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You have spent your life in the service of a temple to a specific god or pantheon of gods. You act as an intermediary between the realm of the holy and the mortal world, performing sacred rites and offering sacrifices in order to conduct worshipers into the presence of the divine. You are not necessarily a cleric—performing sacred rites is not the same thing as channeling divine power.
Choose a god, a pantheon of gods, or some other quasi divine being from among those listed in “Fantasy Historical Pantheons” or those specified by your GM, and work with your GM to detail the nature of your religious service. Were you a lesser functionary in a temple, raised from childhood to assist the priests in the sacred rites? Or were you a high priest who suddenly experienced a call to serve your god in a different way? Perhaps you were the leader of a small cult outside of any established temple structure, or even an occult group that served a fiendish master that you now deny.
Skill Proficiencies: Insight, Religion
Languages: Two of your choice
Equipment: A holy symbol (a gift to you when you entered the priesthood), a prayer book or prayer wheel, 5 sticks of incense, vestments, a set of common clothes, and a pouch containing 15 gp
Feature: Shelter of the Faithful
As an acolyte, you command the respect of those who share your faith, and you can perform the religious ceremonies of your deity. You and your adventuring companions can expect to receive free healing and care at a temple, shrine, or other established presence of your faith, though you must provide any material components needed for spells. Those who share your religion will support you (but only you) at a modest lifestyle.
You might also have ties to a specific temple dedicated to your chosen deity or pantheon, and you have a residence there. This could be the temple where you used to serve, if you remain on good terms with it, or a temple where you have found a new home. While near your temple, you can call upon the priests for assistance, provided the assistance you ask for is not hazardous and you remain in good standing with your temple.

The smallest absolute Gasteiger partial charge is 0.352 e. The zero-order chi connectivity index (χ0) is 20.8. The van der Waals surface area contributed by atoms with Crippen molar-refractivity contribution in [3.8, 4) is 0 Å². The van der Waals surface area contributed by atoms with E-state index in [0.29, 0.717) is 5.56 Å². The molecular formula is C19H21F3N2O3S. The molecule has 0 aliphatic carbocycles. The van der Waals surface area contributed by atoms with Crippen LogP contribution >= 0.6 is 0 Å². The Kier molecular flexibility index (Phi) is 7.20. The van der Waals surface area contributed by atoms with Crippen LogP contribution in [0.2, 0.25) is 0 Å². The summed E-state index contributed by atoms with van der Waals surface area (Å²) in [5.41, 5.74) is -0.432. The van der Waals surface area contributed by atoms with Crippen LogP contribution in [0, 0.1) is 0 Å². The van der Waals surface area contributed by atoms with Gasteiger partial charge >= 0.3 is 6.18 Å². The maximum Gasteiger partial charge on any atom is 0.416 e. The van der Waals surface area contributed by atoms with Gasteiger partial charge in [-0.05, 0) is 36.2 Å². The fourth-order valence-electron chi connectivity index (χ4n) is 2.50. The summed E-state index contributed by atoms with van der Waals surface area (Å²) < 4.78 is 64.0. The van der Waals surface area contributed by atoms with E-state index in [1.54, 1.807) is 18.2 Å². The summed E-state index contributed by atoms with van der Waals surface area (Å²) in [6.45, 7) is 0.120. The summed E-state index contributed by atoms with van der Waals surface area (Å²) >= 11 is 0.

Acolytes are shaped by their experience in temples or other religious communities. Their study of the history and tenets of their faith and their relationships to temples, shrines, or hierarchies affect their mannerisms and ideals. Their flaws might be some hidden hypocrisy or heretical idea, or an ideal or bond taken to an extreme.
I idolize a particular hero of my faith, and constantly refer to that person’s deeds and example.
I can find common ground between the fiercest enemies, empathizing with them and always working toward peace.
I see omens in every event and action. The gods try to speak to us, we just need to listen
Nothing can shake my optimistic attitude.
I quote (or misquote) sacred texts and proverbs in almost every situation.
I am tolerant (or intolerant) of other faiths and respect (or condemn) the worship of other gods.
I’ve enjoyed fine food, drink, and high society among my temple’s elite. Rough living grates on me.
I’ve spent so long in the temple that I have little practical experience dealing with people in the outside world.
Tradition. The ancient traditions of worship and sacrifice must be preserved and upheld. (Lawful)
Charity. I always try to help those in need, no matter what the personal cost. (Good)
Change. We must help bring about the changes the gods are constantly working in the world. (Chaotic)
Power. I hope to one day rise to the top of my faith’s religious hierarchy. (Lawful)
Faith. I trust that my deity will guide my actions. I have faith that if I work hard, things will go well. (Lawful)
Aspiration. I seek to prove myself worthy of my god’s favor by matching my actions against his or her teachings. (Any)
I would die to recover an ancient relic of my faith that was lost long ago.
I will someday get revenge on the corrupt temple hierarchy who branded me a heretic.
I owe my life to the priest who took me in when my parents died.
Everything I do is for the common people.
I will do anything to protect the temple where I served.
I seek to preserve a sacred text that my enemies consider heretical and seek to destroy.
I judge others harshly, and myself even more severely.
I put too much trust in those who wield power within my temple’s hierarchy.
My piety sometimes leads me to blindly trust those that profess faith in my god.
I am inflexible in my thinking.
I am suspicious of strangers and expect the worst of them.
Once I pick a goal, I become obsessed with it to the detriment of everything else in my life.